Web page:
December is a lovely month in the Snowy Mountains, with plenty of sunny warm days ideal for a family fishing picnic.
The best baits in the warmer months are the couta mudeye or the smaller spider mudeye, but you have to rig them propely.
Use only the small light hooks especially made for this kind of bait. Put the hook carefully through the wing case behind the mudeye’s neck to keep it alive and swimming. That attracts more fish than a dead bait.
It’s also important to grease the line so that it floats high in the water and to use a running plastic float half-filled with water so it is heavy enough to cast and will drift with the wind or current. Don’t use too heavy a line, 6lb is plenty.
Then we have the normal set-up we use all year around, a running sinker with a 1m leader. Halfway down you attach a 30cm dropper with a small hook for PowerBait and at the end of the leader a bigger hook for a scrubworms or grub.
Late evening and after dark are good times to use this rig during the warmer months, when the biggest fish swim close to the banks and into the weed beds in shallow bays.
Good fishing spots include Adaminaby Bay, Homeleigh Bay, Old Adaminaby, Anglers Reach and Seven Gates.
During summer with the water temperature rising, you have to use lead-core line or a downrigger to get down to where the fish are early in the morning and late afternoon. At 1-8m it’s not that deep so a combination of flatlining on one rod and three colours of lead line on the other rod should cover different depths.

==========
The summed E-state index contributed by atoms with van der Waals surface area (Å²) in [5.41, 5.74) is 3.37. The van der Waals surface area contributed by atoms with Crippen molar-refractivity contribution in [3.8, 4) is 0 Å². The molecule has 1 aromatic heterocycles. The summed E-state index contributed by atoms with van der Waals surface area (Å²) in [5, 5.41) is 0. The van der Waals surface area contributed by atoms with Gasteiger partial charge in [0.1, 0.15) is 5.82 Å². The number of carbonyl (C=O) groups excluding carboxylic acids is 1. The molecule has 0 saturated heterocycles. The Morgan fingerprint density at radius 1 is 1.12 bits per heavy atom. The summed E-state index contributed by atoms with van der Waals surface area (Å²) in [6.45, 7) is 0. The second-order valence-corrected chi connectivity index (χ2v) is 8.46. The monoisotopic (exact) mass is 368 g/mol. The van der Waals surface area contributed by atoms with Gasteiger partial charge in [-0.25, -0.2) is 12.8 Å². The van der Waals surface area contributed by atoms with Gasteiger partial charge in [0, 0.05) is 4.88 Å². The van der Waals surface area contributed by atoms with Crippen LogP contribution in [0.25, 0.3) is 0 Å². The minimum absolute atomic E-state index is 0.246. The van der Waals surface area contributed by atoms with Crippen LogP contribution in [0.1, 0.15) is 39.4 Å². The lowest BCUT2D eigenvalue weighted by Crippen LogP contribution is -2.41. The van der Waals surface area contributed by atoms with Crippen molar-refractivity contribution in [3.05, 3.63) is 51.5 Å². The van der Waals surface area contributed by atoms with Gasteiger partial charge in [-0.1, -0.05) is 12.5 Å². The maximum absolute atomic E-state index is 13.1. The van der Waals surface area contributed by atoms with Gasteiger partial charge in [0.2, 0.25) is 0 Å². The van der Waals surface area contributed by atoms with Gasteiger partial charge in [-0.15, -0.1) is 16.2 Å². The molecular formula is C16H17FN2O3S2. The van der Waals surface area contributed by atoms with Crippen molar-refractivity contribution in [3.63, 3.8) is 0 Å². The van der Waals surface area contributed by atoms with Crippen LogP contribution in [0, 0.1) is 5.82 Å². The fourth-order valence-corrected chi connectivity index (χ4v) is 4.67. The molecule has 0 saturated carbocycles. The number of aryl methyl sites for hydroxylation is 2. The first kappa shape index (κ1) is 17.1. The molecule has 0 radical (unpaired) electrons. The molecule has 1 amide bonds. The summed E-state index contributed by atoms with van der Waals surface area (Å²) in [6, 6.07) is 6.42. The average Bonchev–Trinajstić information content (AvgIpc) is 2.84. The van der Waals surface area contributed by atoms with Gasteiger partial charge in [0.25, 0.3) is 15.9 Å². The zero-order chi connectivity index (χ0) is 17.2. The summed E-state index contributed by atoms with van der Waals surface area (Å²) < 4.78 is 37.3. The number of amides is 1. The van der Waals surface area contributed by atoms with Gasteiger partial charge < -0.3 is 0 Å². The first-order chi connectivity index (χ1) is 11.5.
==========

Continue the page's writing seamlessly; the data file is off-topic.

Tassie Devils or Loftys Cobras have a good trolling action and there are plenty of colours to choose from.
The best times to spin from the banks are early morning and late afternoon but after dark can be very successful too.Try the spots I recommended for shore-based bait fishing. If you have a boat the whole lake has countless clusters of rocks and trees that provide good hiding and ambush spots for big browns.
Since the opening of the season river fishing has been a little inconsistent, but recently things have improved. There is a good flow in the Murrumbidgee and Eucumbene rivers, thanks to some reasonably good rain in the catchment.
Rainbows and browns to 2.5kg have been caught and quality fish between 700g and 1kg are not uncommon.
Some grasshoppers have made an early appearance and the dry flyfishing has improved immeasurably over the past three weeks.
We have seen some huge hatches of caddis so ant and beetle patterns should also prove successful.Reads: 797